Rabbi Sacks had written it all down on a slip of paper which he had handed to the Rebbe. The Rebbe read all three options and said, “Not this, not this and not this.” Instead, the Rebbe told him that British Jewry had a shortage of rabbis, and that it was incumbent upon him to ordain young new rabbis—and to accomplish that, he himself would have to personally serve as a synagogue rabbi so that his students could listen to his sermons and learn from them.

Rabbi Sacks listened to the Rebbe, abandoned his plans and became a rabbi. And thirteen years after serving as a synagogue rabbi, he was chosen as Chief Rabbi of the United Kingdom.

Continuing his story, Rabbi Sacks said that ultimately, all his dreams were realized. He also became a university professor, also delivered important economic lectures and even spoke on Jewish law before a conference of 600 attorneys. Rabbi Sacks said that when one puts Judaism at the top of the list of priorities, one ultimately loses nothing.

Rav and Shmuel’s Debate

Concluding his comments, Rabbi Sacks ended with a powerful idea about Chanukah, which is quickly approaching:

On every menorah we light on Chanukah, there are eight candles and one shamash. One of the purposes of the shamash is to serve as the candle with which we light the other candles. And there is a debate in the Talmud whether one needs a shamash in the first place, or if one can light one Chanukah candle from another Chanukah candle.

The Talmud (Tractate Shabbos 22a) mentions a dispute between two of the Talmudic Rabbis of Bavel, Rav and Shmuel: “Rav says we do not light from candle to candle, and Shmuel says we do light.” Rav holds that it’s forbidden to light from one candle to the next, because “It lessens the mitzvah”—by lighting a Chanukah candle with another Chanukah candle, it can seem like we’re taking away a bit from the first candle. In other words, it can appear as if the first candle is losing something. Shmuel, on the other hand, is not worried about the problem of the loss of the mitzvah. He doesn’t think that the first candle loses something when you light another candle with it. And so he believes that one can light a candle with another candle.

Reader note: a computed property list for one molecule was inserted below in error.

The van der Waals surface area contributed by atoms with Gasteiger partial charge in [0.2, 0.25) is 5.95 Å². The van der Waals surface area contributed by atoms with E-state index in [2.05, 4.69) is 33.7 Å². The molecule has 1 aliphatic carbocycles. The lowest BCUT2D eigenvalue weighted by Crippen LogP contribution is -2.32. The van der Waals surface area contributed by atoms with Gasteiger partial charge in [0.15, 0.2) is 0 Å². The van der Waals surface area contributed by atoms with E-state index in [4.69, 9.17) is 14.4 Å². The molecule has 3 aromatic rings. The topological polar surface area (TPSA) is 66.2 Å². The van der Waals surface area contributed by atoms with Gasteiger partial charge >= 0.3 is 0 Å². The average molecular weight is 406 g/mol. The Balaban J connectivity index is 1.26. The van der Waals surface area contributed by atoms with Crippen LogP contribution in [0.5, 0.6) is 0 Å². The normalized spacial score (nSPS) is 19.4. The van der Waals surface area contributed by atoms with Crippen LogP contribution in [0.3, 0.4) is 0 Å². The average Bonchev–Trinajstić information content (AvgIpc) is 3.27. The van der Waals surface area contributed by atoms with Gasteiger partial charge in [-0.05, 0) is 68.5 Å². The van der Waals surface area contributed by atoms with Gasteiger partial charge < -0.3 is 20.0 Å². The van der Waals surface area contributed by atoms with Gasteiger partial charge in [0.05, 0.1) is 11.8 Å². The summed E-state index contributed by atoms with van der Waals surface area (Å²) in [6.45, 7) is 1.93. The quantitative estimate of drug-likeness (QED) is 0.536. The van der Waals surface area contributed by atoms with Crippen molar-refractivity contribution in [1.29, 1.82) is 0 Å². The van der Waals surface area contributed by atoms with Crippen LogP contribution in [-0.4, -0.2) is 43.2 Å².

What are they really arguing about?

Every Jew is a candle that illuminates the world. There are Jews who think that if they go out to light another candle, if they leave their religious environment and go to a faraway place to light the torch of other Jews, they will lose something of their own fire—their own light will weaken, their spirituality will be hurt, their kids will not grow up in a religious environment. Something will be missing. They agree with Rav, that it is forbidden to light one candle from another—that they need to worry about their own candles and those of their family members.

But the Rebbe, noted Rabbi Sacks, thought the opposite. He believed that we are obligated to go out and light other candles—and not only would this not suppress our own candles, not only would our own spirituality not be damaged, but on the contrary, “our minds and hearts would be purified one thousand times over,” that in the merit of our igniting the soul of another Jew, our own fires would become torches.

And the most interesting thing, Rabbi Sacks ended, is that the rule in the Talmud is that whenever there is a dispute between Rav and Shmuel, the law goes according to Rav—but here, the law is ruled according to Shmuel, that one can light one Chanukah candle from another (even though we actually use a shamash).

The spiritual lesson is clear: Every Jew must light up another Jew—and not only will he not lose out because of that, but on the contrary, in that merit, his life will shine forever.